Nor will the Iranian bluster necessarily mean a full-scale return to Iran’s pre-JCPOA nuclear program. The Obama administration justified its diplomacy in part on the belief that pressure on Iran had backfired. After all, the number of centrifuges Iran operated increased exponentially during the George W. Bush administration. What Obama and proponents of the JCPOA ignored, however, is that the European Union nearly tripled its trade with Iran between 1998 and 2005 in the belief that tying Iran into the world economy could moderate it. During the same period, the price of oil quintupled. A fair read of the data, then, could suggest that it was too much trade and diplomacy rather than too little that catalyzed Iran’s nuclear program. Iranian leaders say they may leave the Nuclear Non-Proliferation Treaty, but when North Korea threatened to do likewise during the Clinton administration, it was both the position of the IAEA and Washington to suggest that no such move would be legitimate until all questions that arose during its membership in the NPT regime had been resolved.
The economy remains Iran’s Achilles’ heel. While the Obama administration initially opposed new sanctions on Iranian banks, the Senate passed them anyway 100–0. Team Obama subsequently acknowledged that it was those sanctions which brought Iran to the table, as Iran’s economy shrank 5.4 percent. While Tehran will always try to blame its woes on “the Great Satan,” the Iranian public has always blamed its own leaders for Iran’s economic malaise. And, in the post—JCPOA period, this was no different. This is why Iranians took to the streets in December 2018 and why, sporadically, protests continue. Iran might complain and it might engage in the usual “good cop versus bad cop” strategy to pair bluster with offers of diplomacy or to divide Europe from the United States, but it knows that it cannot divert limited money back into the nuclear program without fear of a domestic explosion. Trump’s timing is also wise. The fall in oil prices crippled Iran, but oil prices are now on the upswing. Trump’s move makes it difficult for Iran to capitalize on that potential windfall.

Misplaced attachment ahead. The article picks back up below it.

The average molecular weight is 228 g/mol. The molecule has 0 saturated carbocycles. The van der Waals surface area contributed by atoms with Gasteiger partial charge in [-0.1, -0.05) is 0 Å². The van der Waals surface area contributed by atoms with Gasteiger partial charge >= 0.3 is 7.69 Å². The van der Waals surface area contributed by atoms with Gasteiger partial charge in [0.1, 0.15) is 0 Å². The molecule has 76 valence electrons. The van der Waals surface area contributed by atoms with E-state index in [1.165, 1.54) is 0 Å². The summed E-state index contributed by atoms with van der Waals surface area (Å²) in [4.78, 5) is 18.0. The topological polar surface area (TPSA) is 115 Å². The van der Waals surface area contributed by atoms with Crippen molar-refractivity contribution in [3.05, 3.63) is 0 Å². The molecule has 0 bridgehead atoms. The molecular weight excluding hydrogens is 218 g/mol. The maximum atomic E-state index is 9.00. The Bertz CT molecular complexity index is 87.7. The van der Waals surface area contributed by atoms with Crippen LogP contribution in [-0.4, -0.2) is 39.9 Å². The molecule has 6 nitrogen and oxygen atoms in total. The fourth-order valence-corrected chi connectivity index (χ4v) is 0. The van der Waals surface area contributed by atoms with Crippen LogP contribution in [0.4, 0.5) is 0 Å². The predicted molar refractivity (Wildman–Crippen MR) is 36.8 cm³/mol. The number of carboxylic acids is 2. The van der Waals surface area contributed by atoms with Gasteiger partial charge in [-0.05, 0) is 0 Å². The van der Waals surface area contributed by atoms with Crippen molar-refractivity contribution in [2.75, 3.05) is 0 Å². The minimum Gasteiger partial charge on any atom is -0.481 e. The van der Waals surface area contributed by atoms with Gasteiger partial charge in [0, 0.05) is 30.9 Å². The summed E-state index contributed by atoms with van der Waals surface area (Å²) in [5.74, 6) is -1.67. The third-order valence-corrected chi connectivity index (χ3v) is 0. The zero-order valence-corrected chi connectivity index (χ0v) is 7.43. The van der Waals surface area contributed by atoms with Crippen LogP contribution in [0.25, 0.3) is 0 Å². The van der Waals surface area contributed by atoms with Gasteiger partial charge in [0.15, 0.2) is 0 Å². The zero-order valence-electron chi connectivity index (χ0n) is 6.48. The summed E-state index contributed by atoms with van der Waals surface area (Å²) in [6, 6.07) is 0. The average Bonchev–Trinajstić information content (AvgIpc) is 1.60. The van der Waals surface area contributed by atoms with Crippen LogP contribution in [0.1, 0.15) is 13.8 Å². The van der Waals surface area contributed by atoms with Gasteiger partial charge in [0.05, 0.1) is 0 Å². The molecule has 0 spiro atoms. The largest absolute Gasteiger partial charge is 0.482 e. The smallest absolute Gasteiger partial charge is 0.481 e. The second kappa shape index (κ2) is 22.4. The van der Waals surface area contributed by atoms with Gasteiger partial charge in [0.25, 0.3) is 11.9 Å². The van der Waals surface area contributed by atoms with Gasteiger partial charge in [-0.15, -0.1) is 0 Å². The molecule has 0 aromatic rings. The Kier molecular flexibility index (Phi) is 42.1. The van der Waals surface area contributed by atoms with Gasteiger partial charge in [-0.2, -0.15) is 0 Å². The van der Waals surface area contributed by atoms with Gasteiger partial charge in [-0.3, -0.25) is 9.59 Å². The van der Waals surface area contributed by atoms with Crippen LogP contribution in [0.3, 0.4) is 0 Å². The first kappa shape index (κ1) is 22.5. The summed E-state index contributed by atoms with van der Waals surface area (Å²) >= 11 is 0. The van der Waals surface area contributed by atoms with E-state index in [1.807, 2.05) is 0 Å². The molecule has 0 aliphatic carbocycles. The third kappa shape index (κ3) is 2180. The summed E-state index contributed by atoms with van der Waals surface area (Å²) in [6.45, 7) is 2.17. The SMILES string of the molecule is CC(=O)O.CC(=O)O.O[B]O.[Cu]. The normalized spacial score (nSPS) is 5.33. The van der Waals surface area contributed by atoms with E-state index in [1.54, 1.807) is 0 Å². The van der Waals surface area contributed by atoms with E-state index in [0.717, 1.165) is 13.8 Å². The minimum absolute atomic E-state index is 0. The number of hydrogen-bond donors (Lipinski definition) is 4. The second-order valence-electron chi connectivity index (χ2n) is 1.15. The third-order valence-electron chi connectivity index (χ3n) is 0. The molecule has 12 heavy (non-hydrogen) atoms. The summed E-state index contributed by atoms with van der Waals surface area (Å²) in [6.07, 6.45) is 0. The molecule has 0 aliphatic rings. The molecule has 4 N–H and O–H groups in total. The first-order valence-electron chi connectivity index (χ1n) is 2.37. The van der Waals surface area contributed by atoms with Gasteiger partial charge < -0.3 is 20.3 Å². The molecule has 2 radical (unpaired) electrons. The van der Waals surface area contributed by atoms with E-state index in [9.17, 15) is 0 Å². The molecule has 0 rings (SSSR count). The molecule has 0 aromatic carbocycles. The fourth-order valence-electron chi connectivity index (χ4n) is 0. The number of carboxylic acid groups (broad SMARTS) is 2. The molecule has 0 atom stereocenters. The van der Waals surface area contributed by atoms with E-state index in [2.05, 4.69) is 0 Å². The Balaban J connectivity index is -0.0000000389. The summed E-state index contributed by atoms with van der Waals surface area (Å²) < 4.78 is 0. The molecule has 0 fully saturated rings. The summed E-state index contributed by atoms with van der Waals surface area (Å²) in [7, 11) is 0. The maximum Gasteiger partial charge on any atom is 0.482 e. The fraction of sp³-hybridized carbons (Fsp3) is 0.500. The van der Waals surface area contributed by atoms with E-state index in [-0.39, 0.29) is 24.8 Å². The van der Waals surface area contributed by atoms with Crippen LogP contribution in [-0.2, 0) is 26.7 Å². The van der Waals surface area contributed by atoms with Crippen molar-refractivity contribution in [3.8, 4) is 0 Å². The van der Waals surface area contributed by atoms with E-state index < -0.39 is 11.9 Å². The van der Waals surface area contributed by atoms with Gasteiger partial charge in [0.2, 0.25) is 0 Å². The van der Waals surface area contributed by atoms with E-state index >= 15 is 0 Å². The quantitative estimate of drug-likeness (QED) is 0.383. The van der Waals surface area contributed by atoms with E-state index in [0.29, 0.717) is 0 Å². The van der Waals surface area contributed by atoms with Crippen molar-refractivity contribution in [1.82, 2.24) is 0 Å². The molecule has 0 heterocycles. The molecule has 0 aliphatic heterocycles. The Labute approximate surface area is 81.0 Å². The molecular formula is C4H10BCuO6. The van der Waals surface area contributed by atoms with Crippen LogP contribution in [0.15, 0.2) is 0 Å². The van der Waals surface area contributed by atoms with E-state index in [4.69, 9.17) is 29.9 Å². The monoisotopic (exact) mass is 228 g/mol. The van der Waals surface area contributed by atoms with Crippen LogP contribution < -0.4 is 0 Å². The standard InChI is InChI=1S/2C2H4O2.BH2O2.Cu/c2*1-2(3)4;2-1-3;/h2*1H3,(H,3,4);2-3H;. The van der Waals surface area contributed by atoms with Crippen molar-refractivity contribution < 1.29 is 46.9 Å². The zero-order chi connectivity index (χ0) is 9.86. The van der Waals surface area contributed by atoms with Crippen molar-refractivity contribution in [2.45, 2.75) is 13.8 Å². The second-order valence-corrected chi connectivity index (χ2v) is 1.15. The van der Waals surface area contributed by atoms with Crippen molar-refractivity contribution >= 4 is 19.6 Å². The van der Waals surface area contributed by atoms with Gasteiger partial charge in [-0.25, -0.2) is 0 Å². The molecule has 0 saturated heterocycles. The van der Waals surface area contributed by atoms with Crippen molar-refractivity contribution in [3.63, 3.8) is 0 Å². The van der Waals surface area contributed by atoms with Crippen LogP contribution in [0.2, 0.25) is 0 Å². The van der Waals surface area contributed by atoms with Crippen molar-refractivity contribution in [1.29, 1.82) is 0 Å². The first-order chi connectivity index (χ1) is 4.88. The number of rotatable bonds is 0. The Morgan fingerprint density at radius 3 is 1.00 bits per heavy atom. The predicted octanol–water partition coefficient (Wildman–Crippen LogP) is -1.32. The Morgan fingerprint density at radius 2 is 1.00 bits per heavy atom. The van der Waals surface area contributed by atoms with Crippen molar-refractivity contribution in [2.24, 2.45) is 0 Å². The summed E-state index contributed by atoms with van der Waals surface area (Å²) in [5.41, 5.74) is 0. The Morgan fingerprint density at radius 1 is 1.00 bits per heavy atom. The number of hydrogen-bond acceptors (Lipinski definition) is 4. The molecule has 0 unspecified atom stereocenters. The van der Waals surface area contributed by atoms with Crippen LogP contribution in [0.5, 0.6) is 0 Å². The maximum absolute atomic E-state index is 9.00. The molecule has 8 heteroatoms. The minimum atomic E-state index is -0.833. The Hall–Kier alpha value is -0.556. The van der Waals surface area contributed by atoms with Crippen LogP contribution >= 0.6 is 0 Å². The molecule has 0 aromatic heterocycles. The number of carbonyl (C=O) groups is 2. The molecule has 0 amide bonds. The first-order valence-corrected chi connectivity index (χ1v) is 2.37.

The problem with Iran, however, has never been in Washington; it has always been in Tehran. Trump was not wrong to put the JCPOA on life support and then threaten to pull the plug. It’s not quite dead yet, and brinkmanship is sometimes necessary. Even if the JCPOA had survived, its sunset clauses and Iran’s ballistic-missile program meant a new strategy was necessary. Let’s just hope Trump has one as he moves forward.